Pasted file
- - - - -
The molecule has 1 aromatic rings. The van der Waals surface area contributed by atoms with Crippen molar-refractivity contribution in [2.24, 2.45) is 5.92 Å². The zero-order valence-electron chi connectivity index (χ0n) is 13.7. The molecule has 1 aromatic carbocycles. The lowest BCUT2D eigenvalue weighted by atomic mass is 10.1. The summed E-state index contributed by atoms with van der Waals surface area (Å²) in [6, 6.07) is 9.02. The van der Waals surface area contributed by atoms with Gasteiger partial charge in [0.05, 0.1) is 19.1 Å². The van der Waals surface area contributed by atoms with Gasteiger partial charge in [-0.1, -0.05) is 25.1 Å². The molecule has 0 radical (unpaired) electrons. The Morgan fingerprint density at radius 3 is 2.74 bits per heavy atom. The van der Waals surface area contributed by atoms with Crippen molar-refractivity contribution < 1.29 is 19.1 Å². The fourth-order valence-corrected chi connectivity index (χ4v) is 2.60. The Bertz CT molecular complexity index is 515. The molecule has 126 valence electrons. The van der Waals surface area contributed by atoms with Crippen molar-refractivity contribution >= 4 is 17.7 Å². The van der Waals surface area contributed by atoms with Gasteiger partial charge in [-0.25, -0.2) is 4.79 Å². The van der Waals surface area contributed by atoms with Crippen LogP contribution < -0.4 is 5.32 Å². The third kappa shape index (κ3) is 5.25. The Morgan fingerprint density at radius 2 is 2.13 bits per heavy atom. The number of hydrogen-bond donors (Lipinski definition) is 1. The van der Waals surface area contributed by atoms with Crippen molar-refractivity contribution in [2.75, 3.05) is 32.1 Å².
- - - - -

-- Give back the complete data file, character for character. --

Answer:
The molecule has 1 aromatic rings. The van der Waals surface area contributed by atoms with Crippen molar-refractivity contribution in [2.24, 2.45) is 5.92 Å². The zero-order valence-electron chi connectivity index (χ0n) is 13.7. The molecule has 1 aromatic carbocycles. The lowest BCUT2D eigenvalue weighted by atomic mass is 10.1. The summed E-state index contributed by atoms with van der Waals surface area (Å²) in [6, 6.07) is 9.02. The van der Waals surface area contributed by atoms with Gasteiger partial charge in [0.05, 0.1) is 19.1 Å². The van der Waals surface area contributed by atoms with Gasteiger partial charge in [-0.1, -0.05) is 25.1 Å². The molecule has 0 radical (unpaired) electrons. The Morgan fingerprint density at radius 3 is 2.74 bits per heavy atom. The van der Waals surface area contributed by atoms with Crippen molar-refractivity contribution < 1.29 is 19.1 Å². The fourth-order valence-corrected chi connectivity index (χ4v) is 2.60. The Bertz CT molecular complexity index is 515. The molecule has 126 valence electrons. The van der Waals surface area contributed by atoms with Crippen molar-refractivity contribution >= 4 is 17.7 Å². The van der Waals surface area contributed by atoms with Gasteiger partial charge in [-0.25, -0.2) is 4.79 Å². The van der Waals surface area contributed by atoms with Crippen LogP contribution < -0.4 is 5.32 Å². The third kappa shape index (κ3) is 5.25. The Morgan fingerprint density at radius 2 is 2.13 bits per heavy atom. The number of hydrogen-bond donors (Lipinski definition) is 1. The van der Waals surface area contributed by atoms with Crippen molar-refractivity contribution in [2.75, 3.05) is 32.1 Å².